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  • Michael Krakovskiy 8:24 am on May 17, 2005 Permalink | Reply
    Tags: and optical physics, Atomic, , computer chair, Electromagnetic radiation, , , Japanese museum, molecular, ,   

    The Fantom Photo Album 

    Being a fan of photography has its upsides and downsides. On one hand photographers notice more things. Beautiful things. Unusual things. Things that only can be seen through the lens of the camera that lives inside your brain.

    On the other, if they don’t have a camera handy, or the batteries are dead, or there’s too little light, or if taking photos is prohibited or just simply not wise – photographers become agitated and miserable. Oh, the most wonderful moments that should be simply enjoyed can be poisoned by worrying about lighting, f-stops above all — the lack of camera in your hands.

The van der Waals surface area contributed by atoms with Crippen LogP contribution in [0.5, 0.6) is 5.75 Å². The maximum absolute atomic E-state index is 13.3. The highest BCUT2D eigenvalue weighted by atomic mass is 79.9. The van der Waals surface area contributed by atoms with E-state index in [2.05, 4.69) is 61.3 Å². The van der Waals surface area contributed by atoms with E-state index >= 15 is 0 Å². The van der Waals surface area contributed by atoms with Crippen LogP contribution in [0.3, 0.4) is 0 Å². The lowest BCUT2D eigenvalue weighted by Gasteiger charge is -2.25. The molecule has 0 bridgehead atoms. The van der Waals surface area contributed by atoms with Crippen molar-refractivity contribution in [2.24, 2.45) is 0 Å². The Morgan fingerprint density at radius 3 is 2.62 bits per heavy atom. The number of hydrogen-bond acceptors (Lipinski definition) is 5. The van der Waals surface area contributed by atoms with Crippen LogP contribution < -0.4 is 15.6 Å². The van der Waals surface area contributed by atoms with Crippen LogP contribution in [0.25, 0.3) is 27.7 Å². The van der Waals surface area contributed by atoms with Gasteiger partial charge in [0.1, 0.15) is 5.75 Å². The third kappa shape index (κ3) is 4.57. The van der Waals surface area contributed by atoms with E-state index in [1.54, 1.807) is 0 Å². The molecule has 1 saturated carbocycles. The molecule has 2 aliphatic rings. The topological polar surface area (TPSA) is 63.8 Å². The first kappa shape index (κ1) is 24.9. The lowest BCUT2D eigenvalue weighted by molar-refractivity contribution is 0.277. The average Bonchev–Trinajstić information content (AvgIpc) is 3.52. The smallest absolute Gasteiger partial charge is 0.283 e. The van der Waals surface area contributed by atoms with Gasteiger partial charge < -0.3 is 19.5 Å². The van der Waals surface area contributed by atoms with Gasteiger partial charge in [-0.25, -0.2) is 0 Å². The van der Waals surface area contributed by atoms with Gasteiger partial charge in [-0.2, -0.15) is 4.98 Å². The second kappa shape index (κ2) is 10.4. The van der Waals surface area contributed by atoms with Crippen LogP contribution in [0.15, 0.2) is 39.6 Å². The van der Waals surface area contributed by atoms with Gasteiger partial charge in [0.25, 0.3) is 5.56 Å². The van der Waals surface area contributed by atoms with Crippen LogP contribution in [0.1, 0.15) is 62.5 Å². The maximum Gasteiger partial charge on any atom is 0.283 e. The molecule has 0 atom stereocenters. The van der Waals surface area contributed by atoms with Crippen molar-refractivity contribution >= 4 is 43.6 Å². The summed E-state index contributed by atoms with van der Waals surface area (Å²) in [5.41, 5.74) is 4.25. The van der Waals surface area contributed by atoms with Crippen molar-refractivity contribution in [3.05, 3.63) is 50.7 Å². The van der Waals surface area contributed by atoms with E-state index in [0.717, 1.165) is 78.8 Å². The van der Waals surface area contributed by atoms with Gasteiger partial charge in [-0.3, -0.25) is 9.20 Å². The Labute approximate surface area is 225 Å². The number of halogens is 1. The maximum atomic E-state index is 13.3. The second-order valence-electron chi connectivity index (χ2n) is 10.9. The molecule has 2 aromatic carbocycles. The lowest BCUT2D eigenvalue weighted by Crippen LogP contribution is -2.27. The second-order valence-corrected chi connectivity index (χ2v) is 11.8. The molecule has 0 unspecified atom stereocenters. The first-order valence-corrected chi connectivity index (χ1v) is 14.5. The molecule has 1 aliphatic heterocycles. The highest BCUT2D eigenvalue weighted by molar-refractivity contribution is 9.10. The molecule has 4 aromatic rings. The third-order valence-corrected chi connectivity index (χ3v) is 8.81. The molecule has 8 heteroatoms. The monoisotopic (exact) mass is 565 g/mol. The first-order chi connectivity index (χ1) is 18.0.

The shots that did not happen – those are the worst. They linger in your head for a while, but then the moment passes, and the fata morgana of the perfectly composed and exposed picture dissolves into the bitterness of a missed shot. It’s even worse if you just did not have the guts to take out your fully charged, properly equipped camera and point it’s soul stealing eye at the situations, people, things and places that simply must be photographed.

    Let’s see, off the top of my head, three shots that did not happen and still drive me nuts: